ISSN 1470-8108 Issue 81 Winter 2010-11


1. “Aren't our Dead Enough?”
2. Cuts – We're all in this Together, including the Terminally Ill
3. Pleural Plaques Scheme in England: Category 4
4. News Round-Up

“Aren't our Dead Enough?”

The title of this article is taken from a slogan used on December 9, 2010 during a day of asbestos action in London; although asbestos is banned in the UK, consumption is still widespread in Asia, Eastern Europe and Latin America. The timing of the events in Trafalgar Square, Pall Mall and Downing Street was deliberate – December 9 was the day that members of the Asian Solidarity Delegation to Quebec took part in a National Assembly press conference, the purpose of which was to acquaint the population of Quebec – the heartland of Canada's asbestos industry – with the tragic consequences of asbestos use in their countries.1 The focus of the Quebec press conference was a proposal under consideration by the provincial government to provide a multimillion dollar loan guarantee to ensure the completion of a new asbestos mine. If the Jeffrey Mine project gets the green light, 5 million tonnes of chrysotile asbestos will be exported to Asia over the next 25 years.2 At the beginning of February 2011, a trade delegation from Quebec visited Mumbai, Delhi and Bangalore to explore options for selling the output of the new mine to India. The asbestos lobby hopes to up Indian purchases of Quebec chrysotile by “ten-fold;” in the last decade, India imported almost 700,000 tonnes of Quebec chrysotile.3

There is a clear link between this controversial mine and the asbestos epidemic in the UK: the majority of Britons now dying from asbestos-related disease could have been exposed to Canadian asbestos. Due to the long latency period of these diseases, the causative exposures could have occurred as long as 40 years ago. UK import data unearthed by the British Asbestos Newsletter show that at that time, Canada accounted for more than 60% of UK asbestos imports.4 The presentation of this information at the November 10, 2010 meeting of the Parliamentary Asbestos Sub-Group combined with news of the Quebec proposal to expand asbestos production led to calls by MPs for action to be taken. On November 17, 2010 questions were posed in Parliament by MP Jim Sheridan, the Chair of the Parliamentary Asbestos Sub-Group, to the Minister of State, Department for International Development, about the implications of Quebec plans to develop the new mine. Sheridan informed the House that financial support by the Quebec Government could result in "millions of tonnes of asbestos being dumped on unsuspecting populations in the years to come."5 The Minister agreed to raise this issue with the Foreign Office and the Department for Business, Innovation and Skills. Plans for the new Quebec mine have also been the subject of questions asked by Members of the European Parliament.6 The European Commission was asked if it was “aware that most if not all of the asbestos produced will be exported to developing world nations?” The response given by Mr. De Gucht, European Commissioner for Trade, side-stepped this thorny subject:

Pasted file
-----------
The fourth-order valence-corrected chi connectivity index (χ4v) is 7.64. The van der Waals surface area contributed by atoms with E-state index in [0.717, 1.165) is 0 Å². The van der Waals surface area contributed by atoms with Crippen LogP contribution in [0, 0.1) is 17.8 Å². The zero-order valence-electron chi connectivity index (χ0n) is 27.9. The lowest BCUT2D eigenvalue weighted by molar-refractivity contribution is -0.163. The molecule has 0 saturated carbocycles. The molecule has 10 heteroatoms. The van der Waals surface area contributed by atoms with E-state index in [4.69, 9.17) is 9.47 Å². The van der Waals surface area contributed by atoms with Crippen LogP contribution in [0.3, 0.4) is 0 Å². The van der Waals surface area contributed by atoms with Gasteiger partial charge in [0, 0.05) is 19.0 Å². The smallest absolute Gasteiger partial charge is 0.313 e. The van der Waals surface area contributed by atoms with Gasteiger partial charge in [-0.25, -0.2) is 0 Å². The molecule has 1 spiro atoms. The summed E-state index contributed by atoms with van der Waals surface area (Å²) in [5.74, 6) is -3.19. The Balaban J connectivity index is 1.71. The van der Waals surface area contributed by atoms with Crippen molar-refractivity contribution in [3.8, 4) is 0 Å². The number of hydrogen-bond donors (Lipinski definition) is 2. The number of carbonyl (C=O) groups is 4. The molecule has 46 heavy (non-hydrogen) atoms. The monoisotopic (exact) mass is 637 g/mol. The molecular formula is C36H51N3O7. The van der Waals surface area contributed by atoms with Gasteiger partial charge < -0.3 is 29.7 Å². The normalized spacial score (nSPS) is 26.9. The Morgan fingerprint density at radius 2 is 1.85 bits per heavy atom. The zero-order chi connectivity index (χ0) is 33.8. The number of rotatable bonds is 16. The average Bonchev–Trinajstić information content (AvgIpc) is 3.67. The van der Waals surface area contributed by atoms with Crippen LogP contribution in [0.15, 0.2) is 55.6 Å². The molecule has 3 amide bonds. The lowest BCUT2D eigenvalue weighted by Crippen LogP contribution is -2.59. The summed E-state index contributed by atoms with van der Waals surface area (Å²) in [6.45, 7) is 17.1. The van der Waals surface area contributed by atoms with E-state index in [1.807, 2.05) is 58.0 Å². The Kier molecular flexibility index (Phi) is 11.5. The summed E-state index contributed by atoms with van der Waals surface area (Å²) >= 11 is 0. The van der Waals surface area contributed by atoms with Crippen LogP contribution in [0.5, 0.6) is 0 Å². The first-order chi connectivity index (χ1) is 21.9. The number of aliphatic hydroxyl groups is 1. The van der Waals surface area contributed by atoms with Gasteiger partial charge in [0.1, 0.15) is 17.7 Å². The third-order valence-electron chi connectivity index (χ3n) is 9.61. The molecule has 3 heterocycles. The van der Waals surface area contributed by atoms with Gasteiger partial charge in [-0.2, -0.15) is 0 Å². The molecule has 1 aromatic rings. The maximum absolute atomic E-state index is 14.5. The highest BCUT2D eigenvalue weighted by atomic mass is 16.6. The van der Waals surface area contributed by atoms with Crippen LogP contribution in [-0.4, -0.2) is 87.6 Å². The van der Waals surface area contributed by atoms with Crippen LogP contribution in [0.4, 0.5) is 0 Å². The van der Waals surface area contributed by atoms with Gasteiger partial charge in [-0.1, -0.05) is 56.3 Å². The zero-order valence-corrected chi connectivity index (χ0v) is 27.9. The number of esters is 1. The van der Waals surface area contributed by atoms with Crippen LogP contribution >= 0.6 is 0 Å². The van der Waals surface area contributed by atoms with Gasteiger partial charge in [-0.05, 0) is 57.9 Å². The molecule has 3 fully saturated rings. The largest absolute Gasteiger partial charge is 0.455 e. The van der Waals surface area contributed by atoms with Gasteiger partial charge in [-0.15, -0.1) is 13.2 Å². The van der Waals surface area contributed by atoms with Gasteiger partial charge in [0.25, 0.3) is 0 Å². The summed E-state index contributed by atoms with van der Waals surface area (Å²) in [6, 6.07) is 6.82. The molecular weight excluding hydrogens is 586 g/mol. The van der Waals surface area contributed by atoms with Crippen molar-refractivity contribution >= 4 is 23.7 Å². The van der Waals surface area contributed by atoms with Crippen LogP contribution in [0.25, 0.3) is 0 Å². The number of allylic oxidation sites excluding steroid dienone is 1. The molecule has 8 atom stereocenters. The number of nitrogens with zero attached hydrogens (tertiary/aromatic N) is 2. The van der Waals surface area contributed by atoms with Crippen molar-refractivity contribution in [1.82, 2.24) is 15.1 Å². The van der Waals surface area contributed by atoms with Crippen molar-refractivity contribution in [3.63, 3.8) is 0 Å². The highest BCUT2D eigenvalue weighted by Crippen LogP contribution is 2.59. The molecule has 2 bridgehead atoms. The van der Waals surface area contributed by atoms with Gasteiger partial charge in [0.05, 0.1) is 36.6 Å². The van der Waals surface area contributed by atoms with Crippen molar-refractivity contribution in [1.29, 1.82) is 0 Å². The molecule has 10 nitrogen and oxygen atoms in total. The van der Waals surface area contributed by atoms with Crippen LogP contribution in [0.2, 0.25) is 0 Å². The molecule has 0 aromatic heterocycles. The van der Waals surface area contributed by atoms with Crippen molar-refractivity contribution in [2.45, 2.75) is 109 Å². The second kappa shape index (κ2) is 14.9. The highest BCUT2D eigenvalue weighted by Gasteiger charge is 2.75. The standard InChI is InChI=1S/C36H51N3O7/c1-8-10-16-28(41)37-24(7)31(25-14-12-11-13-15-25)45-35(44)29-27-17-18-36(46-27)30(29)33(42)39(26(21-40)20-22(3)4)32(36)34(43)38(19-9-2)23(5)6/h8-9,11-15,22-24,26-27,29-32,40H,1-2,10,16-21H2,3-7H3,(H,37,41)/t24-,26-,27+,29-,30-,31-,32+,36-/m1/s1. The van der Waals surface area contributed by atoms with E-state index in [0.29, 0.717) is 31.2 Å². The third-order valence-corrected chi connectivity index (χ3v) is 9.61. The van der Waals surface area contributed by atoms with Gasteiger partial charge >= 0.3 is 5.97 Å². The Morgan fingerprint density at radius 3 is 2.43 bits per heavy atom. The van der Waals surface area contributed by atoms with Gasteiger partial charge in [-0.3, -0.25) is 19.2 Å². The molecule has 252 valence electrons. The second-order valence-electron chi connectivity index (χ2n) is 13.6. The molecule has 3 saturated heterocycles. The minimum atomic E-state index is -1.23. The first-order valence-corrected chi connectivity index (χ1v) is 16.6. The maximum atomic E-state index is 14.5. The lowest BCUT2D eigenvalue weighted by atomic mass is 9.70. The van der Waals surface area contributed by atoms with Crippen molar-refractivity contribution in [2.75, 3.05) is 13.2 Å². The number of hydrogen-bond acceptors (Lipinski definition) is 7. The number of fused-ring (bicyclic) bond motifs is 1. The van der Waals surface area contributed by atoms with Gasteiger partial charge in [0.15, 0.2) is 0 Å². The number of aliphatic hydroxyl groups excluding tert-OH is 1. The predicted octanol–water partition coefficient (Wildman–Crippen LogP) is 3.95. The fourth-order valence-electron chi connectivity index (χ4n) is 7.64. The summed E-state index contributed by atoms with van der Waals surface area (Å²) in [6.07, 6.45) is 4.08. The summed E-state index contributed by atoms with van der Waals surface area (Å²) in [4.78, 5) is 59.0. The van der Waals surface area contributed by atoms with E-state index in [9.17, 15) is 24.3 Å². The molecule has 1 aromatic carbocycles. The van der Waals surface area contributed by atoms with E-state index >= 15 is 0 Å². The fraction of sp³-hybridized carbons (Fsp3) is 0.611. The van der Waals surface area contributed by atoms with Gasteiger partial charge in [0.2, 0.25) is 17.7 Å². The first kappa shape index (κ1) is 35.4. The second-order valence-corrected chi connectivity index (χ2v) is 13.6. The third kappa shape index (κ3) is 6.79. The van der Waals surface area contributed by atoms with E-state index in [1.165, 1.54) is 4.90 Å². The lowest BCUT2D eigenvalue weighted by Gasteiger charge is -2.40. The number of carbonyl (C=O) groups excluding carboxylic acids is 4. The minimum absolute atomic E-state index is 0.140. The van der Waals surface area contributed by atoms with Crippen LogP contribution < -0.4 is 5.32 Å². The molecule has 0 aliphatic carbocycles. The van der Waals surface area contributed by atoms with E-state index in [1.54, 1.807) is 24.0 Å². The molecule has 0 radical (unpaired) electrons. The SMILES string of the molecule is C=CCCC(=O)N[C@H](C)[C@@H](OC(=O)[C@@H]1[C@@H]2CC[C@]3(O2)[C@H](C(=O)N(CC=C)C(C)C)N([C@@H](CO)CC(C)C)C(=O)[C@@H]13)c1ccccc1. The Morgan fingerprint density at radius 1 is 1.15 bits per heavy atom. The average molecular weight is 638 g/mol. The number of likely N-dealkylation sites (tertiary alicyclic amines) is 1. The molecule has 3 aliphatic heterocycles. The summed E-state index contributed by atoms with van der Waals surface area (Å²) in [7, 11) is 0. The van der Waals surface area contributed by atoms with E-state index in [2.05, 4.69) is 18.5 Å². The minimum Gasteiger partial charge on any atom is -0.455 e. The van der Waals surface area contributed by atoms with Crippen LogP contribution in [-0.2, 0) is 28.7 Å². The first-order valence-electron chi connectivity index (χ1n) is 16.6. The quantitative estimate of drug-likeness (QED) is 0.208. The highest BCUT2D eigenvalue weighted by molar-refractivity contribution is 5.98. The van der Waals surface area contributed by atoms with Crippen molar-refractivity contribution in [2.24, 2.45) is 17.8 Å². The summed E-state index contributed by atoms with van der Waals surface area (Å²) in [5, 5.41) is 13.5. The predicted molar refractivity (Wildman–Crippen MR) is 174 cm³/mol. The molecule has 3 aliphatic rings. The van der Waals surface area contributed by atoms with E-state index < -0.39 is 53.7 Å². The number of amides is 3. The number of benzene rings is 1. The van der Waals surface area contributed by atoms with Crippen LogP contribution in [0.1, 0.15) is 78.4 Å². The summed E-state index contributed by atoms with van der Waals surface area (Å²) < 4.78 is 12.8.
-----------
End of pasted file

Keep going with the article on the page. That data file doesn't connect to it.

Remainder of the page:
“Whereas the EU has banned all production, Canadian production and export of asbestos is not prohibited and together with Russia, Canada is the world's leading exporter of asbestos. When it became evident that asbestos may also present serious health risks, the Federal Government issued several policies restricting the use of asbestos and now encourages the Provinces, who have jurisdiction in this matter, to adopt stricter rules when it comes to asbestos exposure.”

UK civil society, outraged by the possibility of yet more asbestos deaths, mobilized to bring this situation to wider attention. In collaboration with the international ban asbestos movement, it was decided to hold a day of action in London on December 9. Demonstrations also took place in Mumbai, Manila, Paris, Hong Kong, Tokyo, and Seoul on December 7-10, 2010. Having experienced serious press disinterest on the occasion of previous UK asbestos protests, it was decided to redouble efforts to raise the profile of the day's activities. The undoubted success of December 9 – highlighted in no less a journal than The Lancet – was due to the consultation, preparation and work undertaken by groups and individuals acquainted with the consequences of asbestos exposures in the UK. The Lancet reported: